tries++;
               conn = newconn;
           }

        }
    }
    return true;
}

So with Java 8 Functional Interfaces, we have an elegant way to separate business logic and transaction handling in general, and implement TG in Java, specifically.
So that’s the end of the “highlights of” section, for more information just have a look at the slides :-).

Raising the Fetch Size, Good or Bad? Memory Management in Oracle JDBC 12c

Yesterday at DOAG I presented on “Raising the Fetch Size, Good or Bad? Memory Management in Oracle JDBC 12c”.
Again I’m too lazy to write a separate post (okay, let’s phrase this positively: I don’t like to be redundant ;-)) so I’ll just say what’s not in the slides …

Firstly, it all started with a story, a story about an Oracle DBA for whom, like for most any Oracle DBA I guess, fetch size was a well-known tuning knob. Most any Oracle DBA, I think, will have read some blog post on this topic, or seen a demo showing that as we raise the fetch size, throughput goes up. In fact, sometimes you can see it going up very much!

And so in one company, there was a DBA who decided to do systematic experiments, in order to find out the optimal fetch size for the in-house application. As it turned out, the optimal value for that application lay around 80. So the DBA told the developers, it was integrated into the code, and released to pre-prod. All was fine or at least nobody said the opposite.

Then inevitably, there came the day of the production release, and all wasn’t fine any more … The application server kept crashing with out of memory errors, and they had to do an emergence release, and no-one never ever wanted to talk about this any more.
What had happened? How could a value of 80 (we’re not speaking 10000 here) have such a catastrophic effect?

So that’s for the teaser… now there’s an Oracle Whitepaper where they describe how memory management in the JDBC driver was fundamentally changed between 11g and 12c. Will it be enough to read this paper, for people who have experienced those OOM errors, to be willing to try it again?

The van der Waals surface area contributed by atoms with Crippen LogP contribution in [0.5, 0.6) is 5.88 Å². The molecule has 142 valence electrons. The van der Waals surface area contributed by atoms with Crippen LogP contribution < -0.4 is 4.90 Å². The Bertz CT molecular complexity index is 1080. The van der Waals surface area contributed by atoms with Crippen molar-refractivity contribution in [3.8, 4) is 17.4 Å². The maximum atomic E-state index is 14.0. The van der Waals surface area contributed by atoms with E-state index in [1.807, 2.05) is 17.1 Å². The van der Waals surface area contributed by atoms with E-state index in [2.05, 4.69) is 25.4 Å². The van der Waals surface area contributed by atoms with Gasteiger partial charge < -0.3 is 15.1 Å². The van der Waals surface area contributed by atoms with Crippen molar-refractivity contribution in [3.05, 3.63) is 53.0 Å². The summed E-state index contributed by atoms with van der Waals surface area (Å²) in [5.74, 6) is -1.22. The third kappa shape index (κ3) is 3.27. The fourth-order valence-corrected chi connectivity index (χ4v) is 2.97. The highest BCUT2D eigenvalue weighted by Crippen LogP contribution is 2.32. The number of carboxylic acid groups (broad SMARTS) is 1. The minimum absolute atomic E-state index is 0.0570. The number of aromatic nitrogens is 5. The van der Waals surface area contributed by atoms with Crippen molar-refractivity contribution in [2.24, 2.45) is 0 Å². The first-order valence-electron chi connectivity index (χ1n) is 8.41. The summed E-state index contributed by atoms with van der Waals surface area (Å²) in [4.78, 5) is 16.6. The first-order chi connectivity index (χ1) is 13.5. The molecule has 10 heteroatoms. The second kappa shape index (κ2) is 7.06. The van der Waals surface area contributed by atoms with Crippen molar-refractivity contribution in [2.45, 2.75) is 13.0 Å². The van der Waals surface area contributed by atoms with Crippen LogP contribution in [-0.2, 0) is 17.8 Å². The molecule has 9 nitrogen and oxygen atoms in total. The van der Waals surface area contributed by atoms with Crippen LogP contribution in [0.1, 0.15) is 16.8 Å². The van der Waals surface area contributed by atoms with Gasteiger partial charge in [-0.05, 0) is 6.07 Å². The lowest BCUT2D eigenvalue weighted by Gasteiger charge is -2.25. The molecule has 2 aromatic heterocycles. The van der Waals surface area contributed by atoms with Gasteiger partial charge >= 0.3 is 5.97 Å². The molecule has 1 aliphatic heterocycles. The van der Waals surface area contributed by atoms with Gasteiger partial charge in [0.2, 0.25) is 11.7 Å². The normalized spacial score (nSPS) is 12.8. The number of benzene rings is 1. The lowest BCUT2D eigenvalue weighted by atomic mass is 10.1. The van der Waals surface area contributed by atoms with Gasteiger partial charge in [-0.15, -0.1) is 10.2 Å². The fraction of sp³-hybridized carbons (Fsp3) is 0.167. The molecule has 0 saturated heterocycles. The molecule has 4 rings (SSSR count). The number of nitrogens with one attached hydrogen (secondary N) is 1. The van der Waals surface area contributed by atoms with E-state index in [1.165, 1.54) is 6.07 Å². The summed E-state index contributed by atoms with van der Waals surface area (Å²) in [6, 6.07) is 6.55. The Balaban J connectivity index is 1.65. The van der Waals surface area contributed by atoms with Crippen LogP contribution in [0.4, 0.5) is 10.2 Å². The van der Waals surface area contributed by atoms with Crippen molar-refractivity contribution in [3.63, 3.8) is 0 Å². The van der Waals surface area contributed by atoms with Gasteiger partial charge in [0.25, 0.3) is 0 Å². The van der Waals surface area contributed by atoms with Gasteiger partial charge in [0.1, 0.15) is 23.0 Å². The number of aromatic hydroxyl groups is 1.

My idea was to perform an experiment and see for myself. And that’s what the talk was about, – how I set up the experiment and what was the outcome ;-). Here are the slides.

Object Relational Mapping Tools – let’s talk to each other

Following up with the follow up of Trivadis Tech Event :-).
In addition to the five minute talk about Linux Tracing for Oracle, I presented on a quite different subject: “Object Relational Mapping Tools – let’s talk to each other”.
My original intention was to write 2 – 3 successive posts on the subject, but as always, time’s scarce and so I’ve decided to just upload the presentation, see here.

But allow me some words on the background. A database admin (though spare time coder, too ;-)), presenting on O/R Mappers? How could that be? At least then, these performance killers should really get pulled to pieces, right?
Well, no. They aren’t. Instead, my intentions have been the following:

  • Explain to a DBA audience why developers might want to use them.
  • Explain – to DBAs and developers both – what are probable difficulties, on a conceptual level (the infamous “Object-Relational Impedance Mismatch”)
  • Explain – again on a conceptual level, but with concrete examples, and to both audiences, too – what to watch out for when fetching data (i.e., doing SELECTs as opposed to data manipulation).

“What to watch out for” – this has actually been the talk’s main purpose. (I plan to follow up with load tests / “real empirical stuff” at a later time).
And how about the “let’s talk to each other”? You may have guessed already …

Write your own Swingbench transaction

Are you using – or planning to use – Swingbench?
Swingbench currently provides four different benchmarks, the most well-known being Order Entry, a TPC-C like benchmark based on the Oracle-shipped oe schema.
In its default configuration, Order Entry’s SELECT-INSERT-DELETE ratio is 50% – 30% – 20% (as documented in http://dominicgiles.com/swingbench/swingbench22.pdf).
Order Entry is highly customizable, you can modify the composing transactions’ weights and activate up to three more datawarehouse-like transactions that are not “on” by default. Still, depending on what you need to test, you might find that even by carefully choosing your transactions you cannot generate the kind of activity required.
In that case, it’s possible to write your own transactions.

Adapting the build is easy and well documented in the FAQs. What I’d like to do here is give a very basic code example, stripped down to the requirements of integration into the Swingbench framework and performing a basic JDBC action.

I’ll break the code up in pieces first; a complete listing will be found at the end of the post.